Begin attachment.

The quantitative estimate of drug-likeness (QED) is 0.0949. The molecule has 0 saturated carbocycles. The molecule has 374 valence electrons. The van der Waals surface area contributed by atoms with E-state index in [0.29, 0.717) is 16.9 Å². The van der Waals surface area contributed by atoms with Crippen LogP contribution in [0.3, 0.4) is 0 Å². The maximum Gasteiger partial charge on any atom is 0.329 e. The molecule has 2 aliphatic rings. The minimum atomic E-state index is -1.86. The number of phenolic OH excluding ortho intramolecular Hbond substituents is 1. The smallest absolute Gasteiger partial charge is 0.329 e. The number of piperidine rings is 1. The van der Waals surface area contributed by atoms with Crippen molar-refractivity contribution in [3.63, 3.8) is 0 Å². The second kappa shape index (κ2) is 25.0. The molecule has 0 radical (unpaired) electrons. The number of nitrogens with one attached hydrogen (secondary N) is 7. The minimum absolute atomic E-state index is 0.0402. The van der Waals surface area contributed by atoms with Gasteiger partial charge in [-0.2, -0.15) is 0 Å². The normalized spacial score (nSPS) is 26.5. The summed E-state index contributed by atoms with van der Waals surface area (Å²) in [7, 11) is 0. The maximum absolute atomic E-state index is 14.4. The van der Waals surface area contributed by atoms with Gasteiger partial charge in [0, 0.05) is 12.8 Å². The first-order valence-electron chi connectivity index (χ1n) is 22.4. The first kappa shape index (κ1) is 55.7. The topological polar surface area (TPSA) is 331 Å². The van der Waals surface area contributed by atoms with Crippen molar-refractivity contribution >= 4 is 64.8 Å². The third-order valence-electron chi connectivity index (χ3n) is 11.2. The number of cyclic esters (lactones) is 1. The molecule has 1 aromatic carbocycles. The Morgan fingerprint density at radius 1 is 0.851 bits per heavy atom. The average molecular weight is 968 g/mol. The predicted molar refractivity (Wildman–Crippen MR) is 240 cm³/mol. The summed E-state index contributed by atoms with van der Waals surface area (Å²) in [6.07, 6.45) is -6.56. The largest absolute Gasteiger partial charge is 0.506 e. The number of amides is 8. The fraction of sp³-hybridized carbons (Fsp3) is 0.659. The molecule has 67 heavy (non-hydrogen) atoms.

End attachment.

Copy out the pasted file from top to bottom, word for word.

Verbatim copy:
The quantitative estimate of drug-likeness (QED) is 0.0949. The molecule has 0 saturated carbocycles. The molecule has 374 valence electrons. The van der Waals surface area contributed by atoms with E-state index in [0.29, 0.717) is 16.9 Å². The van der Waals surface area contributed by atoms with Crippen LogP contribution in [0.3, 0.4) is 0 Å². The maximum Gasteiger partial charge on any atom is 0.329 e. The molecule has 2 aliphatic rings. The minimum atomic E-state index is -1.86. The number of phenolic OH excluding ortho intramolecular Hbond substituents is 1. The smallest absolute Gasteiger partial charge is 0.329 e. The number of piperidine rings is 1. The van der Waals surface area contributed by atoms with Crippen molar-refractivity contribution in [3.63, 3.8) is 0 Å². The second kappa shape index (κ2) is 25.0. The molecule has 0 radical (unpaired) electrons. The number of nitrogens with one attached hydrogen (secondary N) is 7. The minimum absolute atomic E-state index is 0.0402. The van der Waals surface area contributed by atoms with Gasteiger partial charge in [-0.2, -0.15) is 0 Å². The normalized spacial score (nSPS) is 26.5. The summed E-state index contributed by atoms with van der Waals surface area (Å²) in [7, 11) is 0. The maximum absolute atomic E-state index is 14.4. The van der Waals surface area contributed by atoms with Gasteiger partial charge in [0, 0.05) is 12.8 Å². The first-order valence-electron chi connectivity index (χ1n) is 22.4. The first kappa shape index (κ1) is 55.7. The topological polar surface area (TPSA) is 331 Å². The van der Waals surface area contributed by atoms with Crippen molar-refractivity contribution >= 4 is 64.8 Å². The third-order valence-electron chi connectivity index (χ3n) is 11.2. The number of cyclic esters (lactones) is 1. The molecule has 1 aromatic carbocycles. The Morgan fingerprint density at radius 1 is 0.851 bits per heavy atom. The average molecular weight is 968 g/mol. The predicted molar refractivity (Wildman–Crippen MR) is 240 cm³/mol. The summed E-state index contributed by atoms with van der Waals surface area (Å²) in [6.07, 6.45) is -6.56. The largest absolute Gasteiger partial charge is 0.506 e. The number of amides is 8. The fraction of sp³-hybridized carbons (Fsp3) is 0.659. The molecule has 67 heavy (non-hydrogen) atoms.